Cyclotron Facility

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Last Updated: March 1, 2011
Other Name: N/A
Location: Nuclear Medicine Centre, near Damascus
Subordinate To: Atomic Energy Commission of Syria (AECS)
Size: 30 MeV [1]
Facility Status: Operational

In 1996, the AECS requested assistance from the IAEA in constructing a cyclotron facility for its Nuclear Medicine Centre in Damascus (the Dubaya Centre). [2] The IAEA approved the project and initiated construction in 1997. [3] Belgium's Ion Beam Applications (IBA) provided the Cyclone 30 cyclotron (negative ion, variable energy) and installed the machine in 2001. [4] Syria completed the project in 2007. [5] The estimated total cost to build the facility, including construction and support services, was more than $10 million. [6]

The cyclotron facility is used for the production of radioisotopes for medical applications, such as positron emission tomography (PET) and single photon emission computed tomography (SPECT). [7] The facility also produces short-lived and very short-lived radiopharmaceuticals, which were previously unavailable domestically in Syria and had to be imported. [8] The cyclotron is not used for education and training in nuclear sciences, health physics, or for other purposes. [9]

Of potential proliferation concern, particle accelerators of sufficient power are a viable route to acquiring fissile material. [10] Theoretically, Syria could use the facility to conduct research on uranium enrichment or reprocess plutonium. As R. Scott Kemp concludes, "many of the natural barriers to proliferation can be lifted by employing particle accelerators, even for the most primitive of proliferators." [11] However, Syria's cyclotron is currently involved in several IAEA technical cooperation projects, and there are no reports or indications of misuse. [12]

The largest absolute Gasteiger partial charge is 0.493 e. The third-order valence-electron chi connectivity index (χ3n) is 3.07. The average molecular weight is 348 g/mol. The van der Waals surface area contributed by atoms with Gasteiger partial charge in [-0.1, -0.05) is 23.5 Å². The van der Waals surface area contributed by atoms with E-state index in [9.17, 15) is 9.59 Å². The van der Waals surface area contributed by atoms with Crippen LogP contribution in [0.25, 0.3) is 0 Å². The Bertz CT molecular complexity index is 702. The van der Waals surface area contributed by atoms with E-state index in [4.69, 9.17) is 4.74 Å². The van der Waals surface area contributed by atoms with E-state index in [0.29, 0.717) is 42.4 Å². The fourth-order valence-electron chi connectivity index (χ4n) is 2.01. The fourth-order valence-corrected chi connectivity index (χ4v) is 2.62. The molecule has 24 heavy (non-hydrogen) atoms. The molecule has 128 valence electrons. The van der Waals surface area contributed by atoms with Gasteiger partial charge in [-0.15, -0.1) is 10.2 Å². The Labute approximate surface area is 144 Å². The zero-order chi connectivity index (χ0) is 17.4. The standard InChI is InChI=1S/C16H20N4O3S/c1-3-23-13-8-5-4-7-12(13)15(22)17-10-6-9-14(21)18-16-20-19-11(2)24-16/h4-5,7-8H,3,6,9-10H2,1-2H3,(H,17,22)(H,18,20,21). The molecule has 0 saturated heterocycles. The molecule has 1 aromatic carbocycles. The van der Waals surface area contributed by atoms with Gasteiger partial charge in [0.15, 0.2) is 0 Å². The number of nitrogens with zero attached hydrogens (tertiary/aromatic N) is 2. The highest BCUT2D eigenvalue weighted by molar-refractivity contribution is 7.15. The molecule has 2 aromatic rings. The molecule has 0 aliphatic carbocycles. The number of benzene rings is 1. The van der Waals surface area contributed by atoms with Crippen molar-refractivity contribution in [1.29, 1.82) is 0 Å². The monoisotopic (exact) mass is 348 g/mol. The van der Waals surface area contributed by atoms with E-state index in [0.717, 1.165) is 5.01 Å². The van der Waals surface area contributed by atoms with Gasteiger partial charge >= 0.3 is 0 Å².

Sources:
[1] "Cyclone 30," Ion Beam Applications, www.iba-cyclotron-solutions.com.
[2] Magnus Normark, Anders Lindblad, Anders Norqvist, Bjorn Sandstrom, and Louise Waldenstrom, "Syria and WMD: Incentives and Capabilities," FOI Swedish Defence Research Agency, June 2004, p. 55, www2.foi.se.
[3] Wyn Q. Bowen, and Joanna Kidd, "The Nuclear Capabilities and Ambitions of Iran's Neighbors," Getting Ready for a Nuclear-Ready Iran, eds. Henry Sokolski, and Patrick Clawson (Carlisle: The Strategic Studies Institute, 2005), p. 73.
[4] "Syrian Arab Republic," Directory of Cyclotrons used for Radionuclide Production in Member States, p. 371, www-naweb.iaea.org; Nuclear Programmes in the Middle East: In the shadow of Iran, ed. Mark Fitzpatrick (London: The International Institute for Strategic Studies, 2008), p. 78.
[5] "SYR/4/007: Cyclotron Facility for Medical Radioisotopes," IAEA-TC Project Datasheet, 1997, www-tc.iaea.org.
[6] Wyn Q. Bowen, and Joanna Kidd, "The Nuclear Capabilities and Ambitions of Iran's Neighbors," Getting Ready for a Nuclear-Ready Iran, eds. Henry Sokolski, and Patrick Clawson (Carlisle: The Strategic Studies Institute, 2005) p. 73, www.strategicstudiesinstitute.army.mil; "Syrian Arab Republic," Directory of Cyclotrons used for Radionuclide Production in Member States, p. 371, www-naweb.iaea.org.
[7] Magnus Normark, Anders Lindblad, Anders Norqvist, Bjorn Sandstrom, and Louise Waldenstrom "Syria and WMD: Incentives and Capabilities," FOI Swedish Defence Research Agency, June 2004, p. 55, www2.foi.se, "Syrian Arab Republic," Directory of Cyclotrons used for Radionuclide Production in Member States, p. 371, www-naweb.iaea.org.
[8] IAEA, "Syrian Arab Republic," Directory of Cyclotrons used for Radionuclide Production in Member States, p. 371, www-naweb.iaea.org.
[9] IAEA, "Syrian Arab Republic," Directory of Cyclotrons used for Radionuclide Production in Member States, p. 371, www-naweb.iaea.org.
[10] R. Scott Kemp, "Nuclear proliferation with particle accelerators," Science and Global Security 13, 2005, p.201.
[11] R. Scott Kemp, "Nuclear proliferation with particle accelerators," Science and Global Security 13, 2005, p.201.
[12] IAEA, "Country: Syrian Arab Republic," IAEA-TC Projects by Country, www.iaea.org.

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